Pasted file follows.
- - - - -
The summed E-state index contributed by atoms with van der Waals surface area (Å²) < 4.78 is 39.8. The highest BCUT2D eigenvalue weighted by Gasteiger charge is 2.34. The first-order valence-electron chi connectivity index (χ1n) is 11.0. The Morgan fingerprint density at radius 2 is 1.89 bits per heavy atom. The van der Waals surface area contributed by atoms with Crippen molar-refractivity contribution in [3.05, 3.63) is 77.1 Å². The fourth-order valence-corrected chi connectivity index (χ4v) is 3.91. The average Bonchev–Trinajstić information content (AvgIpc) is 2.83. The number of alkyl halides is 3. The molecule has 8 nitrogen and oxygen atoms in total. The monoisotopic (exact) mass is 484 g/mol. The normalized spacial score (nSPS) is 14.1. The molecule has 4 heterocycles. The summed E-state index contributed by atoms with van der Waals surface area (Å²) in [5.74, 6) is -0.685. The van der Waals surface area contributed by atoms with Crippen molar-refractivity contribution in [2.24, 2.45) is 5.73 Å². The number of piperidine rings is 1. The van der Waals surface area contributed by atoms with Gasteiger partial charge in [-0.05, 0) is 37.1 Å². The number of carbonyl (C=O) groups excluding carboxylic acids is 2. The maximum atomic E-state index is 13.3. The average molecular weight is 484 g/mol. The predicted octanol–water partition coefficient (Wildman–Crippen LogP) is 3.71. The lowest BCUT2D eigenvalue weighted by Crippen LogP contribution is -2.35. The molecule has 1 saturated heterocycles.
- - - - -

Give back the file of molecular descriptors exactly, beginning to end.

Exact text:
The summed E-state index contributed by atoms with van der Waals surface area (Å²) < 4.78 is 39.8. The highest BCUT2D eigenvalue weighted by Gasteiger charge is 2.34. The first-order valence-electron chi connectivity index (χ1n) is 11.0. The Morgan fingerprint density at radius 2 is 1.89 bits per heavy atom. The van der Waals surface area contributed by atoms with Crippen molar-refractivity contribution in [3.05, 3.63) is 77.1 Å². The fourth-order valence-corrected chi connectivity index (χ4v) is 3.91. The average Bonchev–Trinajstić information content (AvgIpc) is 2.83. The number of alkyl halides is 3. The molecule has 8 nitrogen and oxygen atoms in total. The monoisotopic (exact) mass is 484 g/mol. The normalized spacial score (nSPS) is 14.1. The molecule has 4 heterocycles. The summed E-state index contributed by atoms with van der Waals surface area (Å²) in [5.74, 6) is -0.685. The van der Waals surface area contributed by atoms with Crippen molar-refractivity contribution in [2.24, 2.45) is 5.73 Å². The number of piperidine rings is 1. The van der Waals surface area contributed by atoms with Gasteiger partial charge in [-0.05, 0) is 37.1 Å². The number of carbonyl (C=O) groups excluding carboxylic acids is 2. The maximum atomic E-state index is 13.3. The average molecular weight is 484 g/mol. The predicted octanol–water partition coefficient (Wildman–Crippen LogP) is 3.71. The lowest BCUT2D eigenvalue weighted by Crippen LogP contribution is -2.35. The molecule has 1 saturated heterocycles.